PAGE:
Editors' ChoiceNeurological Disease

Shining a Light on Stroke

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Science Translational Medicine  16 Feb 2011:
Vol. 3, Issue 70, pp. 70ec21
DOI: 10.1126/scitranslmed.3002210

Stroke remains a common and serious consequence of numerous underlying illnesses and risk factors, such as hypertension and diabetes. Understanding how the brain changes after stroke may help to advance treatments for this illness. To this end, Barth and Mody have developed an improved in vivo model of the anatomy and physiology of ischemic stroke that uses photothrombosis—occlusion of a blood vessel through injection of a dye followed by irradiation—combined with stereotaxic localization (the use of a three-dimensional coordinate system to place the optic fiber) to monitor neurological changes before and after ischemic stroke.

The researchers inserted the optic fiber into the hippocampal artery of mice to isolate blood flow to the hippocampus, a brain region that is important in learning and memory and is particularly vulnerable to ischemic stroke. Blood flow was then selectively blocked in the artery through light activation of a photosensitive dye, rose bengal, which induced blood clot formation. Measuring neuron population activity in the hippocampus before and after this procedure, the authors observed a massive, brief high-frequency epileptiform discharge (HFD) in affected neurons, followed by a negative shift in the baseline electrical potential, which is consistent with neuronal depolarization due to hypoxia (inadequate oxygen). This was followed by a long-lasting decrease in neuron oscillatory activity in the gamma range (30 to 119 Hz), which is generally important to complex cognitive processes such as memory. Interestingly, only the initial HFD was also observed in the contralateral hippocampus, which is often affected by the spread of seizure activity from the other side of the brain.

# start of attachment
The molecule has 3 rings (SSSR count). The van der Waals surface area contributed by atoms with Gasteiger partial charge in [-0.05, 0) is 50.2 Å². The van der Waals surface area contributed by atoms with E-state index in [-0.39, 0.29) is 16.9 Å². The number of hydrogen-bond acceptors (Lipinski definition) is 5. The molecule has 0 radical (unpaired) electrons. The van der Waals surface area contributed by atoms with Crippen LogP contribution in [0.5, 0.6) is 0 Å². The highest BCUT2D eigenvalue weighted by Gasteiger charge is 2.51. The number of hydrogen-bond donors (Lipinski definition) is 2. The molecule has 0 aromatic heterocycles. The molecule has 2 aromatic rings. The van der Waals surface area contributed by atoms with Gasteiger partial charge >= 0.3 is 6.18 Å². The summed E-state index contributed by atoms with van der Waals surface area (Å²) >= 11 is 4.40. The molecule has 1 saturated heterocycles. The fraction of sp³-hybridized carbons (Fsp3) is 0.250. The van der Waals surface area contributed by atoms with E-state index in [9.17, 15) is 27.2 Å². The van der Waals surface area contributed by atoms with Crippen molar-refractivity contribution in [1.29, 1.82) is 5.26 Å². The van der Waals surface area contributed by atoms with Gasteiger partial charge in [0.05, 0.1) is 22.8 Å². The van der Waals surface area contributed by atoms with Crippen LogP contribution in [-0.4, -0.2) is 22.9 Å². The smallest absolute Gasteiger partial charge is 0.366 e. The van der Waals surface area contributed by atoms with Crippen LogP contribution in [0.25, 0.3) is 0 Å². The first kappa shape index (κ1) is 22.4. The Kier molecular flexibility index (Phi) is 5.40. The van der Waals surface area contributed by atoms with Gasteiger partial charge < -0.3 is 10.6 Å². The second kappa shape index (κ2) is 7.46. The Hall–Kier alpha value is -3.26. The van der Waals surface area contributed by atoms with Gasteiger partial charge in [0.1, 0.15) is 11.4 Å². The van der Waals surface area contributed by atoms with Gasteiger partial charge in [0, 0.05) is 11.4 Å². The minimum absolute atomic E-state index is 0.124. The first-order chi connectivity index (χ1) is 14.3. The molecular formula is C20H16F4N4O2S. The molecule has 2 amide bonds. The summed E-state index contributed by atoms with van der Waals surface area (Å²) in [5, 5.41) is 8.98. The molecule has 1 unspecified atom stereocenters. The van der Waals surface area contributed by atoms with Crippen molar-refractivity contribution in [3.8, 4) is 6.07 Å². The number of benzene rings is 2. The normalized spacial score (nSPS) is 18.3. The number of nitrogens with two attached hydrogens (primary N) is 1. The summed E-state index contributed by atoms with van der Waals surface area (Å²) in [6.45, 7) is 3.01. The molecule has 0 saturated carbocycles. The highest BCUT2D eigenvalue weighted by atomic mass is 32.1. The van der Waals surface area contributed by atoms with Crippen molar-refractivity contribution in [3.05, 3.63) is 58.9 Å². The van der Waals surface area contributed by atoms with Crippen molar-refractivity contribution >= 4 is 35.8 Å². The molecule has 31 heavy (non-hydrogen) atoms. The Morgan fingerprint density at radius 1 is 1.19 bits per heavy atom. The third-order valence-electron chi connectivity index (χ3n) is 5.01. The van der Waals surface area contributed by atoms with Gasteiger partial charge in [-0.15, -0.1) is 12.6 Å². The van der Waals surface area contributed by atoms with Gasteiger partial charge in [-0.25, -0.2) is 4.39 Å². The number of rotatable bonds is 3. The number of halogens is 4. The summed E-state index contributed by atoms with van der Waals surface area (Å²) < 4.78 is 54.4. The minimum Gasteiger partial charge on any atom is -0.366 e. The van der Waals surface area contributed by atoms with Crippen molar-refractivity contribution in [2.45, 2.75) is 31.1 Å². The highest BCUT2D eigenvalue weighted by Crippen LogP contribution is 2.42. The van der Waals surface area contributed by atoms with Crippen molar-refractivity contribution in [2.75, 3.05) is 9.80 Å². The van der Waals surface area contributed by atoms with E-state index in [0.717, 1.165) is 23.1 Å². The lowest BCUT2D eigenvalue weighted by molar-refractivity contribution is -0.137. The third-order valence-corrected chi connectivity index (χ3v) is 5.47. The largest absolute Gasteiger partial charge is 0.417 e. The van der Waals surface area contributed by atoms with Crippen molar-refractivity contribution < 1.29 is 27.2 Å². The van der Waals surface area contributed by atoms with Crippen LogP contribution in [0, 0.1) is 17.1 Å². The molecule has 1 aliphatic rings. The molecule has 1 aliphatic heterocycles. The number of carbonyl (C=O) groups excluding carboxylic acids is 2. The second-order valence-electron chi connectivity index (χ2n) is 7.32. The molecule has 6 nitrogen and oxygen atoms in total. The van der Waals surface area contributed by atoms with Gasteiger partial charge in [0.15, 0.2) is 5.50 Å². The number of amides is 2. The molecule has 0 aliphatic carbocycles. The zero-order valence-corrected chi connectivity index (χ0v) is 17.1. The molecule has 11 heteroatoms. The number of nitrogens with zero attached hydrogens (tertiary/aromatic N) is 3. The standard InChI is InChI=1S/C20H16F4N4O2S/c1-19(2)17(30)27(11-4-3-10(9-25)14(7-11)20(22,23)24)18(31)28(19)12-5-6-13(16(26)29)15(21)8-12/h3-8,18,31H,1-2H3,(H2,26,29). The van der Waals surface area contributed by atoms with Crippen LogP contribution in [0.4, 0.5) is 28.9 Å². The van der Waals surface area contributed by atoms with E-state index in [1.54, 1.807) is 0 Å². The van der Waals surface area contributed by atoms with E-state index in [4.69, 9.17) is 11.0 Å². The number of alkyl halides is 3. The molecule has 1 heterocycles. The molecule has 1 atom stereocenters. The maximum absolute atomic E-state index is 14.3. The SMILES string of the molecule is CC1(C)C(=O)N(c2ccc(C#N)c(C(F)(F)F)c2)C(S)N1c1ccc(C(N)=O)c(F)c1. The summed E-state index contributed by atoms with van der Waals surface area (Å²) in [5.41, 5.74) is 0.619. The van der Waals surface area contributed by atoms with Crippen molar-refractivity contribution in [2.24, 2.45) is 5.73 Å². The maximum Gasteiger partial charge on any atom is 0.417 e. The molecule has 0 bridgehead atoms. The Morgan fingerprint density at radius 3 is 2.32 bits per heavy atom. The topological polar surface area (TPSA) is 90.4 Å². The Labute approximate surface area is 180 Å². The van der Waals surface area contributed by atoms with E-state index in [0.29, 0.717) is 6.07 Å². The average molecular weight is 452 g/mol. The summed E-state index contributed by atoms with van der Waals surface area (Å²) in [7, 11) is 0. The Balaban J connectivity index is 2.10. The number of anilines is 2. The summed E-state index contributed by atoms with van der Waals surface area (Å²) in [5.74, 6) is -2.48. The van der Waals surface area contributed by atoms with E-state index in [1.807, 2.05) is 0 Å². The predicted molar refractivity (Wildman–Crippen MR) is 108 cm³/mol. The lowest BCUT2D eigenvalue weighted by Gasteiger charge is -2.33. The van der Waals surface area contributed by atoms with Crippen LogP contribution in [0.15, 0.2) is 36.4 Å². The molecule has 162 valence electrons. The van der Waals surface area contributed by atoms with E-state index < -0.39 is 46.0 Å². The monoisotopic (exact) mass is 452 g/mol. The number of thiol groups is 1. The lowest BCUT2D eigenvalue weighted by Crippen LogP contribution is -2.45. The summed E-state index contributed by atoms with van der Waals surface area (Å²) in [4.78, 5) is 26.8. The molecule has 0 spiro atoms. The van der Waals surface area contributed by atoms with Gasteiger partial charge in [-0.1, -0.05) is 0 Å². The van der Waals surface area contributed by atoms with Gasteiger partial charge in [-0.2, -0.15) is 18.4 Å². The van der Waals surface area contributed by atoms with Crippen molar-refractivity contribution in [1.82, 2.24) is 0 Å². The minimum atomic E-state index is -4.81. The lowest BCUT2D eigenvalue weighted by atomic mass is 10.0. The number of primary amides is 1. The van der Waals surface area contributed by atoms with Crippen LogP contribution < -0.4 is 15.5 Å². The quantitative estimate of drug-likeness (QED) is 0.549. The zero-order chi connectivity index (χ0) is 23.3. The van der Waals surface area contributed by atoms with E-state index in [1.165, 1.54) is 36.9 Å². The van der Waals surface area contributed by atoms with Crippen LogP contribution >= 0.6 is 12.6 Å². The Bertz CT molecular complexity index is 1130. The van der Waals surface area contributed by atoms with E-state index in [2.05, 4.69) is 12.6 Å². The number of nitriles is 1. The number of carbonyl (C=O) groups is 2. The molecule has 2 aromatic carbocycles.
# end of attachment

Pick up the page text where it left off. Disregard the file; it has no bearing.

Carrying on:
This work elegantly characterizes the neurophysiological changes that unfold in the wake of stroke, thus setting the stage for elaboration of the biochemical basis and time course of these changes. These findings also suggest that events, such as the HFD and subsequent negative electrical potential, might provide specific targets for therapeutic intervention aimed at attenuating epileptiform activity or other disturbances in electrical activity, ultimately to mitigate the deleterious effects of these processes on the brain. Such knowledge should aid in the development of new therapies designed to restore brain function in stroke survivors.

A. M. I. Barth, I. Mody, Changes in hippocampal neuronal activity during and after unilateral selective hippocampal ischemia in vivo. J. Neurosci. 31, 851–860 (2011). [Abstract]

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